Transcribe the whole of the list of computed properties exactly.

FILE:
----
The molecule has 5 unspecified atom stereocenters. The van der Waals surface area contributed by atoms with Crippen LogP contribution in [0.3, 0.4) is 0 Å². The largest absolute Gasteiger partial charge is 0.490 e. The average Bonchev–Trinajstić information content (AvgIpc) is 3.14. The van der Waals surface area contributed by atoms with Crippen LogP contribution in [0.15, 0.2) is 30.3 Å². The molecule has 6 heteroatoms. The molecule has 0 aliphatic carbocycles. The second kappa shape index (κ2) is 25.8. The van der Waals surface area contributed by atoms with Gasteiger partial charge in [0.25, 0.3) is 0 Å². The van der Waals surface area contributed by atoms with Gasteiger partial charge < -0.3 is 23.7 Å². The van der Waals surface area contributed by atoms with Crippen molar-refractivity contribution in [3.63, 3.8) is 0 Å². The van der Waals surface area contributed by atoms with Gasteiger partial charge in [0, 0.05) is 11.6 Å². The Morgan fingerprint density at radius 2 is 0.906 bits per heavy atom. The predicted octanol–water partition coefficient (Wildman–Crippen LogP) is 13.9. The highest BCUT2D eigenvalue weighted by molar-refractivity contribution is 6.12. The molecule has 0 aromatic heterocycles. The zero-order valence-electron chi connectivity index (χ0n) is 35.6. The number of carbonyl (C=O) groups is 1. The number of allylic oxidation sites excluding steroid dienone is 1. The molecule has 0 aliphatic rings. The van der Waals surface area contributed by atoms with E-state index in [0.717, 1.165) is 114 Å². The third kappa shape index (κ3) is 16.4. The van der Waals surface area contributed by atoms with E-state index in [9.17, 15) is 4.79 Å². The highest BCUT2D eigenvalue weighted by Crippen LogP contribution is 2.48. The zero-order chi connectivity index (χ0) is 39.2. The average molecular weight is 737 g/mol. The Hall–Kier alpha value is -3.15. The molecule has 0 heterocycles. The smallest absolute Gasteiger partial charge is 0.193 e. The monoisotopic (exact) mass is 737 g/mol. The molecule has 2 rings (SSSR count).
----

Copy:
The molecule has 5 unspecified atom stereocenters. The van der Waals surface area contributed by atoms with Crippen LogP contribution in [0.3, 0.4) is 0 Å². The largest absolute Gasteiger partial charge is 0.490 e. The average Bonchev–Trinajstić information content (AvgIpc) is 3.14. The van der Waals surface area contributed by atoms with Crippen LogP contribution in [0.15, 0.2) is 30.3 Å². The molecule has 6 heteroatoms. The molecule has 0 aliphatic carbocycles. The second kappa shape index (κ2) is 25.8. The van der Waals surface area contributed by atoms with Gasteiger partial charge in [0.25, 0.3) is 0 Å². The van der Waals surface area contributed by atoms with Gasteiger partial charge < -0.3 is 23.7 Å². The van der Waals surface area contributed by atoms with Crippen molar-refractivity contribution in [3.63, 3.8) is 0 Å². The van der Waals surface area contributed by atoms with Gasteiger partial charge in [0, 0.05) is 11.6 Å². The Morgan fingerprint density at radius 2 is 0.906 bits per heavy atom. The predicted octanol–water partition coefficient (Wildman–Crippen LogP) is 13.9. The highest BCUT2D eigenvalue weighted by molar-refractivity contribution is 6.12. The molecule has 0 aromatic heterocycles. The zero-order valence-electron chi connectivity index (χ0n) is 35.6. The number of carbonyl (C=O) groups is 1. The number of allylic oxidation sites excluding steroid dienone is 1. The molecule has 0 aliphatic rings. The van der Waals surface area contributed by atoms with E-state index in [0.717, 1.165) is 114 Å². The third kappa shape index (κ3) is 16.4. The van der Waals surface area contributed by atoms with E-state index in [9.17, 15) is 4.79 Å². The highest BCUT2D eigenvalue weighted by Crippen LogP contribution is 2.48. The zero-order chi connectivity index (χ0) is 39.2. The average molecular weight is 737 g/mol. The Hall–Kier alpha value is -3.15. The molecule has 0 heterocycles. The smallest absolute Gasteiger partial charge is 0.193 e. The monoisotopic (exact) mass is 737 g/mol. The molecule has 2 rings (SSSR count).